Kris Bryant famously had a billboard above the street outside of Wrigley Field before he had an at-bat inside the place.
A slick video produced by one of the companies that endorses him featured an All-Star cast making fun of the Cubs for keeping him in the minors an extra two weeks to manipulate his service time.
And then he won a Rookie of the Year Award, a hallowed championship, an MVP, made four All-Star teams, helped the Cubs reach the playoffs five times in six years, and this week — in the middle of that purloined seventh season team president Theo Epstein snatched with the service-time trick — finds himself on the brink of being traded by a fourth-place team about to start over.
“And the guy’s not even here anymore,” Bryant said with a laugh.
Bryant calls it all part of “God’s plan” and seems at peace with whatever direction he heads, assuming the Mets, Giants, Yankees or somebody else gets a deal done with Epstein’s successor, Jed Hoyer, before Friday’s 3 p.m. trade deadline — or if he inexplicably stays.
“Whatever happens, happens. I’m ready for that,” he said Tuesday during a conversation with NBC Sports Chicago — before hitting his 18th homer of the year in a loss to the Reds.
“But, yeah, the way you look at it, it’s kind of funny that we are in this situation,” he said. “Because you wouldn’t have thought we’d be in this situation.
“It’s not the easiest pill to swallow, but it’s OK.”
If anything, Bryant has had plenty of time to prepare for this moment — what are likely the final days in Cubs uniform for the franchise’s best homegrown player since Greg Maddux more than a generation ago.
“I guess I’m prepared for it,” said Bryant, who was among the All-Star players Epstein publicly threatened to trade in recent seasons. “Maybe earlier on I wasn’t as prepared for it and let more of the rumors get to me.
“Now I just don’t even really need to focus on it,” he added, “because when it comes down to it, too, like I found out this offseason through Jed, a lot of it is just noise. So you can’t really believe certain things.”
He at least knows the possibility is real this time around. His agent Scott Boras checked in with Hoyer a week or so ago — though Bryant has chosen not to seek too many details of the conversation.
“If I wanted to find out, I’m sure I could ask,” he said. “But I just wanted to focus on playing baseball.”
And, no, he hasn’t actually packed up his stuff as he and his wife and 15-month-old await word of where he might be headed. Nor does he seem to be sweating the imminence.
“I’m just ready for whatever chapter’s next,” Bryant said. “If it’s a continuation of my chapter here with Chicago, that would be a great story. If it’s not, then you do whatever you can for whatever team you’re playing for and be thankful for what we had here.”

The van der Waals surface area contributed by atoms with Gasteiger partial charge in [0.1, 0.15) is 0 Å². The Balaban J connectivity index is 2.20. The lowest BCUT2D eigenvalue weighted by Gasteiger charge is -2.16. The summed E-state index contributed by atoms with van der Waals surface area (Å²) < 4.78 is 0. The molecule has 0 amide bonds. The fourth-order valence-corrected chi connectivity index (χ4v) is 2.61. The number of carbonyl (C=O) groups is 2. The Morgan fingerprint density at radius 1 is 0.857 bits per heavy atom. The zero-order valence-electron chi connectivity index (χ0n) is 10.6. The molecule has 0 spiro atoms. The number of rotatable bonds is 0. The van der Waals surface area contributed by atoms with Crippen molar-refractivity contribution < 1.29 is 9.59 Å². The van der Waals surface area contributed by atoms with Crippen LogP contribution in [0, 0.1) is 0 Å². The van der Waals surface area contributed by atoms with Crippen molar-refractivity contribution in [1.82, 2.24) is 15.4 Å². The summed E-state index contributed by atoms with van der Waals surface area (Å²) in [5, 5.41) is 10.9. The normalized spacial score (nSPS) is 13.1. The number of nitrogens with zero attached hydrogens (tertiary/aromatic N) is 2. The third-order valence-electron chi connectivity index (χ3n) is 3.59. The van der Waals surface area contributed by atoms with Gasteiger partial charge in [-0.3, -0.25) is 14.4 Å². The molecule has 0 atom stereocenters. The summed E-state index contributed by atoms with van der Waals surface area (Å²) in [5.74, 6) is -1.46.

It’s been one of the most decorated rides in club history so far. That includes an All-Star season on the way out — with a .305-hitting, .957-OPS July that has only raised his value and the temperature on talks.
He just maybe didn’t expect that seventh, manipulated year of club control to mean so little for the team after all the big talk of "sustained success," not to mention run of winning seasons the last six years — or for his status to become such a constant topic of conversation for such an extended stretch.
“It’s exhausting to just think about it non-stop,”he said. “So I’ve chosen not to, and just try to focus on what I can do on the field and my swing and what I need to do to help us win.
“If it happens, it happens. If it doesn’t, I’m in the right space because I’ve just been focusing on baseball.”
Exhausting? Did you see the look on his face when — after two days of answering the same questions from different reporters from around the country — he was asked by Joe Buck in that mic’d-up moment during the All-Star game about likely getting traded?
“Everybody had to have their chance to ask their question,” Bryant said. “And I think everybody took advantage of their chance to ask questions. So I answered them.
“But just because I’m answering annoying questions the whole time doesn’t take away from my experience with my family and National League teammates. … I had a great time.”
This is where you remember how pitch-perfect Bryant has been as one of the public faces of the team, from the moment his face was plastered on that billboard in 2015 through those playoff games in Los Angeles when he stood in the clubhouse and talked after tough losses when teammates hid, all the way up to this “exhausting” final week of rumors, uncertainty and the same loop of questions when he stops to talk.
“Did I get traded yet?” he deadpanned at one point Tuesday, then smiled. “I can’t wait till I don’t get traded, and then you guys will be, like, ‘Oh, [damn].’ “